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In an age with devices and screens everywhere, a common condition called “tech neck” has emerged and it’s here to stay. For those of you who haven’t heard of it, chances are you’ve experienced it and overlooked it as a minor discomfort with no long-term effects. Wrong! The long-term effects of tech neck include nerve damage that comes with degeneration of the neck vertebrae, and muscle strain from poor postural awareness.
While tech neck is not an official medical diagnosis, any professional who works in physical therapy, orthopedics or chiropractic care knows all too well that we’re seeing more and more of it every day. If left unaddressed, tech neck can lead to more serious symptoms, so it’s important to recognize the symptoms early and either seek treatment or change your behaviors that caused you to experience tech neck in the first place.
Although the laptop was designed to fit on the user’s lap, it rarely will be found there for any length of time because it becomes too uncomfortable to operate. It forces the operator to have a forward head and rounded shoulder posture with the wrists flexed. Owners of laptops quickly adapted and started putting the devices on desks, tables, or any hard surface that supported the computer – most of which are not at the appropriate height to avoid neck strain.
The tablet was designed for portability, reading, and recreation. By any measure, the device seems to have achieved those goals. However, there is a price to pay for such a handy piece of technology. It is difficult to hold a tablet for any length of time as they weigh close to two pounds. After using for an extended period of time, you will have to find a place to support the tablet or your neck gets sore.
Whether you’re using a tablet or a laptop, the device screen should be placed just below eye level. To achieve this with a tablet, you’ll need to invest in a case that also serves as a stand. If a laptop or tablet is placed too low, it can lead to lower neck muscle strain and tension headaches as muscles strain to support the head. If the devices are held too high, it can lead to upper neck muscle strain and shoulder fatigue.
The smartphone solves the dilemma of size and weight and can be held in one hand, so your fingers don’t cramp. The problem is that the user is constantly looking at it from the right or left side causing muscle asymmetry in the neck and shoulders. Users tend to look down at it more than they should, leading to poor posture. A recent study found that people are on their phones for over two hours a day. If the neck is kept flexed, tilted, and rotated to one side for an extended period of time, it will lead to muscle, bone, and nerve injuries that can lead to permanent dysfunction without treatment.
Even though the screen is smaller, placement around eye level is still your best bet. When possible, place the phone on a stand and then on a desk or table – and if you need to put it on top of a box or other surface to ensure it’s at the right height, that’s a great strategy, too. And while it’s easier said than done when we’re on the go, try to limit using your cell phone for extended reading or texting.
The smartwatch has the same potential problems as the cell phone, and some other issues due to its placement on the wrist. In the past, a watch is something you glanced at several times in a day. Smartwatches, however have more functionality – they play music, dictate messages, track steps, check emails, all while also helping us keep track of the time. Unfortunately, they force the user to look down towards one wrist for more than a glance. This can ultimately lead to muscle asymmetry, stenosis, or cervical disc disease. These conditions are even more likely when combined with the use of other mobile devices.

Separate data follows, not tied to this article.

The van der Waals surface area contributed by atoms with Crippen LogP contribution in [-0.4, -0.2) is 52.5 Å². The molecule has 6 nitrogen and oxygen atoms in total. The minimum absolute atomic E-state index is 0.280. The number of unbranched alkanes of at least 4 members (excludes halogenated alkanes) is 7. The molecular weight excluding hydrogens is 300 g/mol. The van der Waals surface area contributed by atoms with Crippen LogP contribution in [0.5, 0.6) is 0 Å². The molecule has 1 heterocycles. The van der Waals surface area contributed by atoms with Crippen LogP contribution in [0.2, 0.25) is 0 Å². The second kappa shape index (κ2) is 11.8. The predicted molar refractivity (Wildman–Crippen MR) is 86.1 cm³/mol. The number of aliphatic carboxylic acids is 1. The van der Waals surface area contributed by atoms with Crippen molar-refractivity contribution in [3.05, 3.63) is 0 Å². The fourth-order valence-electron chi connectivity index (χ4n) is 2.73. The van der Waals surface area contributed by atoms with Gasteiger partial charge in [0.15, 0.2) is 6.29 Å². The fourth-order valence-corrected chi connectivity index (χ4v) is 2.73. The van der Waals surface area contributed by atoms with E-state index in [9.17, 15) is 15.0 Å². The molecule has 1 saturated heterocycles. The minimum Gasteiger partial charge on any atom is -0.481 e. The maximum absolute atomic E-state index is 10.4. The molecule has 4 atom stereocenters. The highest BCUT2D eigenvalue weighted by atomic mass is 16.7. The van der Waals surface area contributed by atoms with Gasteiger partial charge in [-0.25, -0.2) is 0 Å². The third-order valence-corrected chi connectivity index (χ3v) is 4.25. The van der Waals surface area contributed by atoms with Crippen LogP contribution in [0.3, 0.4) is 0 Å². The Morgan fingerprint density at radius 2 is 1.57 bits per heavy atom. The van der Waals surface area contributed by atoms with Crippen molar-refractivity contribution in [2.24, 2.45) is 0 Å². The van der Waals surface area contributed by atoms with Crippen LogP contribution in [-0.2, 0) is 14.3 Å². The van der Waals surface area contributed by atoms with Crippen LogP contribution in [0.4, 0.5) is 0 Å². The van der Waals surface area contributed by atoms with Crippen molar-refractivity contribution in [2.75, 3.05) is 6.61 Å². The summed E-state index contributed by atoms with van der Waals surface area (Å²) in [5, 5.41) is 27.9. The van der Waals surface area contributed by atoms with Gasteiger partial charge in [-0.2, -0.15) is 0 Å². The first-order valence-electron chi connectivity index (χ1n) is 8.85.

If you’re using your smartwatch to simply tell time, track your steps or glance at what’s next on your to-do list, you’re probably fine. If you’re glancing at it every few seconds to check email, text or perform more advanced functions, you’ll be more prone to problems. When you do need to glance at it, lift it up to eye level, rather than looking down at it.
When looking down at any device, tuck your chin, which helps to elongate the posterior neck muscles, and keeps the head in neutral alignment with the trunk.
We then teach the patient to do neck extensions periodically during the day to ease muscle strain. To do a neck extension, simply sit back in a firm chair and extend your neck back as far as possible for 4 x 4 seconds in pain-free range only.
Intermittent shoulder rolls are a great way to stretch out and avoid neck pain. This exercise helps keep the scapulae parallel to one other. A shoulder roll is simple – just bring both shoulders up, back then down 4 x 4 second holds.
If you’re experiencing sharp neck pain, icing for ten minutes is recommended. Heat the neck for dull pain or stiffness for 10 minutes whenever necessary.
If you’re experiencing tech neck symptoms and you’re not sure what to do, WakeMed Physical Therapy is here to help. Our PT staff are professionally-trained to evaluate posture and ergonomic problems, and we work with patients to develop an individualized treatment plan to help relieve your neck pain. We have offices in Apex, Cary, Clayton, Raleigh and North Raleigh.
Jay Goodman PT, SCS has been treating orthopedic patients for over 32 years and he has noticed a trend of neck injuries increasing across the age spectrum. Mr. Goodman works for WakeMed at Raleigh Medical Park.
3000 New Bern Ave.
Raleigh, NC 27610